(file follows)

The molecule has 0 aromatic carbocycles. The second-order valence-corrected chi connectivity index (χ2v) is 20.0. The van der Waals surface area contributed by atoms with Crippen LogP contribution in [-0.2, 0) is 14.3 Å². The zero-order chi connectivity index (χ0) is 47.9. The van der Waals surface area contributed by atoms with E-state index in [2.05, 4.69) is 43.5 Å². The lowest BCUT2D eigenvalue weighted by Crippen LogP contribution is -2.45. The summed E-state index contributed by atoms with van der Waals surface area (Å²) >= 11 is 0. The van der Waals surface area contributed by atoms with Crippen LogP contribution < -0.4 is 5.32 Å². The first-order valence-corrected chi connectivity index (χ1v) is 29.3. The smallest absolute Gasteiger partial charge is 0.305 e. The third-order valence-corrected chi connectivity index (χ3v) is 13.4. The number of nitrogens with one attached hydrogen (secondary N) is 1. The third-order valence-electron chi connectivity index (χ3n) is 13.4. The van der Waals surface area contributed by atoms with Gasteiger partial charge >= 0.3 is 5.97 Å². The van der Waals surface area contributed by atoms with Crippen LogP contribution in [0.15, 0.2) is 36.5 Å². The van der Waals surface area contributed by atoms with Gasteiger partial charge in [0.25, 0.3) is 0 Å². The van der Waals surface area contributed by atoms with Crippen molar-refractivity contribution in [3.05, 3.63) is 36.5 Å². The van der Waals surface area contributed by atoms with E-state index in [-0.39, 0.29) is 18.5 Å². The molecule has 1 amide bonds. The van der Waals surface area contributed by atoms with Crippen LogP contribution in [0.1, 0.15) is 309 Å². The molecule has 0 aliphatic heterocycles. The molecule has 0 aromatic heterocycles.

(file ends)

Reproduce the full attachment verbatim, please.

The molecule has 0 aromatic carbocycles. The second-order valence-corrected chi connectivity index (χ2v) is 20.0. The van der Waals surface area contributed by atoms with Crippen LogP contribution in [-0.2, 0) is 14.3 Å². The zero-order chi connectivity index (χ0) is 47.9. The van der Waals surface area contributed by atoms with E-state index in [2.05, 4.69) is 43.5 Å². The lowest BCUT2D eigenvalue weighted by Crippen LogP contribution is -2.45. The summed E-state index contributed by atoms with van der Waals surface area (Å²) >= 11 is 0. The van der Waals surface area contributed by atoms with Crippen LogP contribution < -0.4 is 5.32 Å². The first-order valence-corrected chi connectivity index (χ1v) is 29.3. The smallest absolute Gasteiger partial charge is 0.305 e. The third-order valence-corrected chi connectivity index (χ3v) is 13.4. The number of nitrogens with one attached hydrogen (secondary N) is 1. The third-order valence-electron chi connectivity index (χ3n) is 13.4. The van der Waals surface area contributed by atoms with Gasteiger partial charge >= 0.3 is 5.97 Å². The van der Waals surface area contributed by atoms with Crippen LogP contribution in [0.15, 0.2) is 36.5 Å². The van der Waals surface area contributed by atoms with Gasteiger partial charge in [0.25, 0.3) is 0 Å². The van der Waals surface area contributed by atoms with Crippen molar-refractivity contribution in [3.05, 3.63) is 36.5 Å². The van der Waals surface area contributed by atoms with E-state index in [-0.39, 0.29) is 18.5 Å². The molecule has 1 amide bonds. The van der Waals surface area contributed by atoms with Crippen LogP contribution in [0.1, 0.15) is 309 Å². The molecule has 0 aliphatic heterocycles. The molecule has 0 aromatic heterocycles.